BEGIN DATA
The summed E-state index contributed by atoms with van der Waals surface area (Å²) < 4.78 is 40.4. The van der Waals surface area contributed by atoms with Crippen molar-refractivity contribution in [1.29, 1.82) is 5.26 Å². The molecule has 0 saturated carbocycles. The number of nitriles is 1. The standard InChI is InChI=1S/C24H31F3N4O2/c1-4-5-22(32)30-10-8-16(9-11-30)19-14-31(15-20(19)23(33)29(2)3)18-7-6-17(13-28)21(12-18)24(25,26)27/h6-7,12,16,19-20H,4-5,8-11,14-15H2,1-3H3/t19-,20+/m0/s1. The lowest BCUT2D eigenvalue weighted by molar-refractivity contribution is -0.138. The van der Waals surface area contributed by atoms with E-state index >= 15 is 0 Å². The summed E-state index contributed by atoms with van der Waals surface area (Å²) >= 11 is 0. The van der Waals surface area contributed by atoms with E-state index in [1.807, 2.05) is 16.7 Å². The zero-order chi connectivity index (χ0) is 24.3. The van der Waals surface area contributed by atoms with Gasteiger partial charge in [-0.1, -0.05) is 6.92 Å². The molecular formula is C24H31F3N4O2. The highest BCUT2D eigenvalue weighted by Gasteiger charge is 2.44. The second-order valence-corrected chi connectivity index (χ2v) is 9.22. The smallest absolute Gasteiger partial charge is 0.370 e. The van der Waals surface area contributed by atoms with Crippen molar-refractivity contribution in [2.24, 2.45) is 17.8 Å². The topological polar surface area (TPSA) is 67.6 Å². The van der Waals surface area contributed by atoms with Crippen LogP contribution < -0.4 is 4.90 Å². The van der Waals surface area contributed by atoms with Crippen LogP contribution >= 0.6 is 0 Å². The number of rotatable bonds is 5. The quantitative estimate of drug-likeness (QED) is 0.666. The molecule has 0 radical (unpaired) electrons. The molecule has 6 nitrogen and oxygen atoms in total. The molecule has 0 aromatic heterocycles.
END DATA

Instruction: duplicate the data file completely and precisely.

The summed E-state index contributed by atoms with van der Waals surface area (Å²) < 4.78 is 40.4. The van der Waals surface area contributed by atoms with Crippen molar-refractivity contribution in [1.29, 1.82) is 5.26 Å². The molecule has 0 saturated carbocycles. The number of nitriles is 1. The standard InChI is InChI=1S/C24H31F3N4O2/c1-4-5-22(32)30-10-8-16(9-11-30)19-14-31(15-20(19)23(33)29(2)3)18-7-6-17(13-28)21(12-18)24(25,26)27/h6-7,12,16,19-20H,4-5,8-11,14-15H2,1-3H3/t19-,20+/m0/s1. The lowest BCUT2D eigenvalue weighted by molar-refractivity contribution is -0.138. The van der Waals surface area contributed by atoms with E-state index >= 15 is 0 Å². The summed E-state index contributed by atoms with van der Waals surface area (Å²) >= 11 is 0. The van der Waals surface area contributed by atoms with E-state index in [1.807, 2.05) is 16.7 Å². The zero-order chi connectivity index (χ0) is 24.3. The van der Waals surface area contributed by atoms with Gasteiger partial charge in [-0.1, -0.05) is 6.92 Å². The molecular formula is C24H31F3N4O2. The highest BCUT2D eigenvalue weighted by Gasteiger charge is 2.44. The second-order valence-corrected chi connectivity index (χ2v) is 9.22. The smallest absolute Gasteiger partial charge is 0.370 e. The van der Waals surface area contributed by atoms with Crippen molar-refractivity contribution in [2.24, 2.45) is 17.8 Å². The topological polar surface area (TPSA) is 67.6 Å². The van der Waals surface area contributed by atoms with Crippen LogP contribution < -0.4 is 4.90 Å². The van der Waals surface area contributed by atoms with Crippen LogP contribution >= 0.6 is 0 Å². The number of rotatable bonds is 5. The quantitative estimate of drug-likeness (QED) is 0.666. The molecule has 0 radical (unpaired) electrons. The molecule has 6 nitrogen and oxygen atoms in total. The molecule has 0 aromatic heterocycles.